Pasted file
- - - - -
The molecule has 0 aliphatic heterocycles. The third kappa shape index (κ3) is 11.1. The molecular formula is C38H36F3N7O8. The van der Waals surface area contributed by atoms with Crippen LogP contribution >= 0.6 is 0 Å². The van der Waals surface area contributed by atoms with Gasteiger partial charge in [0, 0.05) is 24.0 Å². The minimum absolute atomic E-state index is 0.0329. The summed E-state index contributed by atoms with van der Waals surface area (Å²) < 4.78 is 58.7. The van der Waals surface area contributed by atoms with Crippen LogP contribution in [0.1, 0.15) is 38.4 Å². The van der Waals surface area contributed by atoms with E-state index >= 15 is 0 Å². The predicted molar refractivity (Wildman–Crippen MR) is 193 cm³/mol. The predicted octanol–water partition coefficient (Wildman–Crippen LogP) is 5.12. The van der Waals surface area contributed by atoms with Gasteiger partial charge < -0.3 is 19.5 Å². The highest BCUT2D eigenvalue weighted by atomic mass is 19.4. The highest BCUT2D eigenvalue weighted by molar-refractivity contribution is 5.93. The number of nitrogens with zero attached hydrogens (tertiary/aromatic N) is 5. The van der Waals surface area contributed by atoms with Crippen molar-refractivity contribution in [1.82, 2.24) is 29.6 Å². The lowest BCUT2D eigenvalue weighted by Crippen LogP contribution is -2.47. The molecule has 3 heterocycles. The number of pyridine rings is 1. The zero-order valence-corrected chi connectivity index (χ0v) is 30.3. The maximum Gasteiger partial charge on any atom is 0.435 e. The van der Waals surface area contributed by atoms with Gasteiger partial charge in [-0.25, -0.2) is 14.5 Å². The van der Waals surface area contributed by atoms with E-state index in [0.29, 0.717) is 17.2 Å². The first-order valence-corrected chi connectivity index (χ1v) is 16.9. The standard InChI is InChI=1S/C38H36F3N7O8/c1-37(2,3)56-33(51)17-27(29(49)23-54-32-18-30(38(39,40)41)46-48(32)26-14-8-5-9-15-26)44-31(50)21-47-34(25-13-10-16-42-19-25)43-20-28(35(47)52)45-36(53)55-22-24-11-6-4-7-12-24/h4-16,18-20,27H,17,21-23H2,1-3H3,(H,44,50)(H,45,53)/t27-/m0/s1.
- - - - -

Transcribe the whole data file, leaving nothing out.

The molecule has 0 aliphatic heterocycles. The third kappa shape index (κ3) is 11.1. The molecular formula is C38H36F3N7O8. The van der Waals surface area contributed by atoms with Crippen LogP contribution >= 0.6 is 0 Å². The van der Waals surface area contributed by atoms with Gasteiger partial charge in [0, 0.05) is 24.0 Å². The minimum absolute atomic E-state index is 0.0329. The summed E-state index contributed by atoms with van der Waals surface area (Å²) < 4.78 is 58.7. The van der Waals surface area contributed by atoms with Crippen LogP contribution in [0.1, 0.15) is 38.4 Å². The van der Waals surface area contributed by atoms with E-state index >= 15 is 0 Å². The predicted molar refractivity (Wildman–Crippen MR) is 193 cm³/mol. The predicted octanol–water partition coefficient (Wildman–Crippen LogP) is 5.12. The van der Waals surface area contributed by atoms with Gasteiger partial charge < -0.3 is 19.5 Å². The highest BCUT2D eigenvalue weighted by atomic mass is 19.4. The highest BCUT2D eigenvalue weighted by molar-refractivity contribution is 5.93. The number of nitrogens with zero attached hydrogens (tertiary/aromatic N) is 5. The van der Waals surface area contributed by atoms with Crippen molar-refractivity contribution in [1.82, 2.24) is 29.6 Å². The lowest BCUT2D eigenvalue weighted by Crippen LogP contribution is -2.47. The molecule has 3 heterocycles. The number of pyridine rings is 1. The zero-order valence-corrected chi connectivity index (χ0v) is 30.3. The maximum Gasteiger partial charge on any atom is 0.435 e. The van der Waals surface area contributed by atoms with Gasteiger partial charge in [-0.25, -0.2) is 14.5 Å². The van der Waals surface area contributed by atoms with E-state index in [0.29, 0.717) is 17.2 Å². The first-order valence-corrected chi connectivity index (χ1v) is 16.9. The standard InChI is InChI=1S/C38H36F3N7O8/c1-37(2,3)56-33(51)17-27(29(49)23-54-32-18-30(38(39,40)41)46-48(32)26-14-8-5-9-15-26)44-31(50)21-47-34(25-13-10-16-42-19-25)43-20-28(35(47)52)45-36(53)55-22-24-11-6-4-7-12-24/h4-16,18-20,27H,17,21-23H2,1-3H3,(H,44,50)(H,45,53)/t27-/m0/s1.